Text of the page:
gas

Blog
Looking Back: One Year After the Newport Gas Outage
by Amy Moses

Exactly a year ago, as families prepared for a brutal winter night, National Grid cut gas service to more than 7,000 customers on Aquidneck Island. With another New England winter upon us, it’s also worth noting that Rhode Island could avoid these types of emergencies entirely by switching from fossil fuels like gas to clean alternatives powered by solar and wind.

Snowball
Turn off the Gas

Winter snow and ice bring out Big Gas’s fearmongers. Why is the region’s electric grid operator among them?

Blog
Dirty, Fracked Gas Is a Dead End for New England
by Sandy Levine

Fracked gas was once considered part of a lower-carbon future. But this volatile, dangerous, and polluting fossil fuel now needs to be shown the door. Thankfully, as New England’s growing investment in cleaner energy ramps up, this transition is becoming easier. But standing in its way are the last gasps of the dirty fossil fuel industry. And they are not going quietly.

Press Releases
Report on Aquidneck Island Gas Disaster Released

“Customers should absolutely not be straddled with higher bills because of the mistakes of utilities,” said Amy Moses, Vice President and Director of CLF Rhode Island. “But the report’s suggestion of reducing demand for gas simply doesn’t go far enough. We need to get off dirty fracked gas and focus on clean renewables, not expand infrastructure that only harms our air and destroys our climate.”

Blog
Merrimack Gas Explosions: A Tragic Byproduct of Natural Gas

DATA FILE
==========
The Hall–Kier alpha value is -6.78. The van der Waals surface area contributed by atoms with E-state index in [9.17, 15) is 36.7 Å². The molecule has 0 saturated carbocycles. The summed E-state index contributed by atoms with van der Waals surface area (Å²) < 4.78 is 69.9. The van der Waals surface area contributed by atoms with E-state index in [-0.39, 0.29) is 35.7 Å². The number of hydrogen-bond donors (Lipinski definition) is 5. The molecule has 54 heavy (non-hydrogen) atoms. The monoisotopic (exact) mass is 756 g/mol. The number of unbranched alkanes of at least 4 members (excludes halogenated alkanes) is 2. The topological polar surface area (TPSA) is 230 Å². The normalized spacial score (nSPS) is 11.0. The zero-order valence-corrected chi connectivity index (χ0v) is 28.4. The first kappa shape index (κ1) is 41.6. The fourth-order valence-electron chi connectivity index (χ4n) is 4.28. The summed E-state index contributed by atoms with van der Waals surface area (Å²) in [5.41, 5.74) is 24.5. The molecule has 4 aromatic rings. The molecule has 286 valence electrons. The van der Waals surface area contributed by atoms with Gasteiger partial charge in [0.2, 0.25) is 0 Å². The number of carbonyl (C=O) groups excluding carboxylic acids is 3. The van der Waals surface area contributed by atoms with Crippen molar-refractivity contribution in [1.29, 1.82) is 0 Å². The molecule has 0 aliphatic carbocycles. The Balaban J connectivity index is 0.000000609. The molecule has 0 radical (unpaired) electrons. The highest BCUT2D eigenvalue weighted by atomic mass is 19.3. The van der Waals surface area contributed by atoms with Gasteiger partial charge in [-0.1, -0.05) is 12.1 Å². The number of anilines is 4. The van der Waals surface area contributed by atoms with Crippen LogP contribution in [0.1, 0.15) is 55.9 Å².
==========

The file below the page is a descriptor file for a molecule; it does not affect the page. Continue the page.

by Alyssa Rayman-Read

UPDATE: It’s the one-year anniversary of the Merrimack Valley gas explosion, and communities are still recovering from the disaster. It’s a stark reminder that we need to prioritize the health and safety of our communities, which means getting off dirty gas. Our aging gas infrastructure is expensive, leaky, and dangerous. We have cleaner, safer alternatives like electric stoves and hot water heaters ready to go. It’s time to swap out polluting gas for clean energy that doesn’t run the risk of exploding.

Blog
Why We Don’t Need to Worry About Cold Snaps in New England
by Bethany Kwoka

It’s hardly news that temperatures in New England drop below freezing in winter. But as CLF has long argued, we have plenty of fuel to get through even the coldest winters unscathed, without footing the bill for a polluting new pipeline. And on top of that, if we want to avoid the most devastating effects of climate change, we must stop using dirty fuels like gas altogether.